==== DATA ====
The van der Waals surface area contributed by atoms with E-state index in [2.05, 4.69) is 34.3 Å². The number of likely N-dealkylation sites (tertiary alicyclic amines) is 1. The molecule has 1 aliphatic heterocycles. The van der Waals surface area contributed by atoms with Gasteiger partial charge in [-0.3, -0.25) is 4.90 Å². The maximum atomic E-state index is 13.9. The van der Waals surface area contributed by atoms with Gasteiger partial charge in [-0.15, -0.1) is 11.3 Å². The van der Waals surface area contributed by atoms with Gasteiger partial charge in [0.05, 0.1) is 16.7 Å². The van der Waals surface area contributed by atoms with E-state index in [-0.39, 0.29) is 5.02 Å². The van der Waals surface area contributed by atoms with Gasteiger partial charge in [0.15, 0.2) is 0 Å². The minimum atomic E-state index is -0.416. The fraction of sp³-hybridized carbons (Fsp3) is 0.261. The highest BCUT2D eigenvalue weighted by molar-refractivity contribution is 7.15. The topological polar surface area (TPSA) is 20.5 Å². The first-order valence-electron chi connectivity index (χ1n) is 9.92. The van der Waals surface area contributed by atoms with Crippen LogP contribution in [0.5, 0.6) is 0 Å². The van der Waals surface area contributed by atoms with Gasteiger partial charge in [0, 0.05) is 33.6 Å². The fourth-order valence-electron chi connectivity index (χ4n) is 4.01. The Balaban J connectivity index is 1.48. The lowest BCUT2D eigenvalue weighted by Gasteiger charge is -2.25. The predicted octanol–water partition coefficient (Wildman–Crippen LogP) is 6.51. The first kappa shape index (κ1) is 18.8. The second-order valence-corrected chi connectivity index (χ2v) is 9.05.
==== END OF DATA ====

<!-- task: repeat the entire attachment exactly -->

The van der Waals surface area contributed by atoms with E-state index in [2.05, 4.69) is 34.3 Å². The number of likely N-dealkylation sites (tertiary alicyclic amines) is 1. The molecule has 1 aliphatic heterocycles. The van der Waals surface area contributed by atoms with Gasteiger partial charge in [-0.3, -0.25) is 4.90 Å². The maximum atomic E-state index is 13.9. The van der Waals surface area contributed by atoms with Gasteiger partial charge in [-0.15, -0.1) is 11.3 Å². The van der Waals surface area contributed by atoms with Gasteiger partial charge in [0.05, 0.1) is 16.7 Å². The van der Waals surface area contributed by atoms with E-state index in [-0.39, 0.29) is 5.02 Å². The van der Waals surface area contributed by atoms with Gasteiger partial charge in [0.15, 0.2) is 0 Å². The minimum atomic E-state index is -0.416. The fraction of sp³-hybridized carbons (Fsp3) is 0.261. The highest BCUT2D eigenvalue weighted by molar-refractivity contribution is 7.15. The topological polar surface area (TPSA) is 20.5 Å². The first-order valence-electron chi connectivity index (χ1n) is 9.92. The van der Waals surface area contributed by atoms with Crippen LogP contribution in [0.5, 0.6) is 0 Å². The van der Waals surface area contributed by atoms with Gasteiger partial charge in [0, 0.05) is 33.6 Å². The fourth-order valence-electron chi connectivity index (χ4n) is 4.01. The Balaban J connectivity index is 1.48. The lowest BCUT2D eigenvalue weighted by Gasteiger charge is -2.25. The predicted octanol–water partition coefficient (Wildman–Crippen LogP) is 6.51. The first kappa shape index (κ1) is 18.8. The second-order valence-corrected chi connectivity index (χ2v) is 9.05.